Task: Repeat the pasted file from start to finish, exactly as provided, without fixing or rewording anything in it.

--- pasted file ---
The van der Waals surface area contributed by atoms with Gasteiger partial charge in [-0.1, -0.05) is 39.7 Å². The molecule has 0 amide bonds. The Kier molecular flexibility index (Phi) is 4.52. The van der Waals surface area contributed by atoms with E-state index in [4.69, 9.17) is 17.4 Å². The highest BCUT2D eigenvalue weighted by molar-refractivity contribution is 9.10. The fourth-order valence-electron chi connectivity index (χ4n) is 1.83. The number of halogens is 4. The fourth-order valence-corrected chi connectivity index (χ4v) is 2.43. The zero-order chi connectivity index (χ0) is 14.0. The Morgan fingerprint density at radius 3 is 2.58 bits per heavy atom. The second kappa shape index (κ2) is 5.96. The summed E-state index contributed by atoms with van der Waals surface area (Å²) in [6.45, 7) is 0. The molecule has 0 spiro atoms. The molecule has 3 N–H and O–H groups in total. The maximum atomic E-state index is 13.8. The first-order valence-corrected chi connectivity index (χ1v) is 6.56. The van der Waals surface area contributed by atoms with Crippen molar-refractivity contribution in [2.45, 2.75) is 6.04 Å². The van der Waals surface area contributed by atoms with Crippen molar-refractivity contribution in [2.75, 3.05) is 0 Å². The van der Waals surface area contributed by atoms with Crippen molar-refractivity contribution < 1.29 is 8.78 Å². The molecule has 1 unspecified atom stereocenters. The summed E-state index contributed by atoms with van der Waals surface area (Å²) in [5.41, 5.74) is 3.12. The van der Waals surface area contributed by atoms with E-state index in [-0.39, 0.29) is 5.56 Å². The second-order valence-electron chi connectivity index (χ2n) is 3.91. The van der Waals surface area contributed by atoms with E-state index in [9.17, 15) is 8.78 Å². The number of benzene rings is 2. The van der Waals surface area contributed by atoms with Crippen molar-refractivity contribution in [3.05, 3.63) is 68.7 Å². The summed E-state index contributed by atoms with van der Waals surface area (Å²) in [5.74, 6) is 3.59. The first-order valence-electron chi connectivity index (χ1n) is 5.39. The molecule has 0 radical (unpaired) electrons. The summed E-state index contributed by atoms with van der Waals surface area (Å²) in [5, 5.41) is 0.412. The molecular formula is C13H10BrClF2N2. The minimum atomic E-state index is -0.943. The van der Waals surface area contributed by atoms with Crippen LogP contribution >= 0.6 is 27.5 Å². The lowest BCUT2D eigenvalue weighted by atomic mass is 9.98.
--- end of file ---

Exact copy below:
The van der Waals surface area contributed by atoms with Gasteiger partial charge in [-0.1, -0.05) is 39.7 Å². The molecule has 0 amide bonds. The Kier molecular flexibility index (Phi) is 4.52. The van der Waals surface area contributed by atoms with E-state index in [4.69, 9.17) is 17.4 Å². The highest BCUT2D eigenvalue weighted by molar-refractivity contribution is 9.10. The fourth-order valence-electron chi connectivity index (χ4n) is 1.83. The number of halogens is 4. The fourth-order valence-corrected chi connectivity index (χ4v) is 2.43. The zero-order chi connectivity index (χ0) is 14.0. The Morgan fingerprint density at radius 3 is 2.58 bits per heavy atom. The second kappa shape index (κ2) is 5.96. The summed E-state index contributed by atoms with van der Waals surface area (Å²) in [6.45, 7) is 0. The molecule has 0 spiro atoms. The molecule has 3 N–H and O–H groups in total. The maximum atomic E-state index is 13.8. The first-order valence-corrected chi connectivity index (χ1v) is 6.56. The van der Waals surface area contributed by atoms with Crippen molar-refractivity contribution in [2.45, 2.75) is 6.04 Å². The van der Waals surface area contributed by atoms with Crippen molar-refractivity contribution in [2.75, 3.05) is 0 Å². The van der Waals surface area contributed by atoms with Crippen molar-refractivity contribution < 1.29 is 8.78 Å². The molecule has 1 unspecified atom stereocenters. The summed E-state index contributed by atoms with van der Waals surface area (Å²) in [5.41, 5.74) is 3.12. The van der Waals surface area contributed by atoms with E-state index in [-0.39, 0.29) is 5.56 Å². The second-order valence-electron chi connectivity index (χ2n) is 3.91. The van der Waals surface area contributed by atoms with E-state index in [9.17, 15) is 8.78 Å². The number of benzene rings is 2. The van der Waals surface area contributed by atoms with Crippen molar-refractivity contribution in [3.05, 3.63) is 68.7 Å². The summed E-state index contributed by atoms with van der Waals surface area (Å²) in [5.74, 6) is 3.59. The first-order valence-electron chi connectivity index (χ1n) is 5.39. The molecule has 0 radical (unpaired) electrons. The summed E-state index contributed by atoms with van der Waals surface area (Å²) in [5, 5.41) is 0.412. The molecular formula is C13H10BrClF2N2. The minimum atomic E-state index is -0.943. The van der Waals surface area contributed by atoms with Crippen LogP contribution >= 0.6 is 27.5 Å². The lowest BCUT2D eigenvalue weighted by atomic mass is 9.98.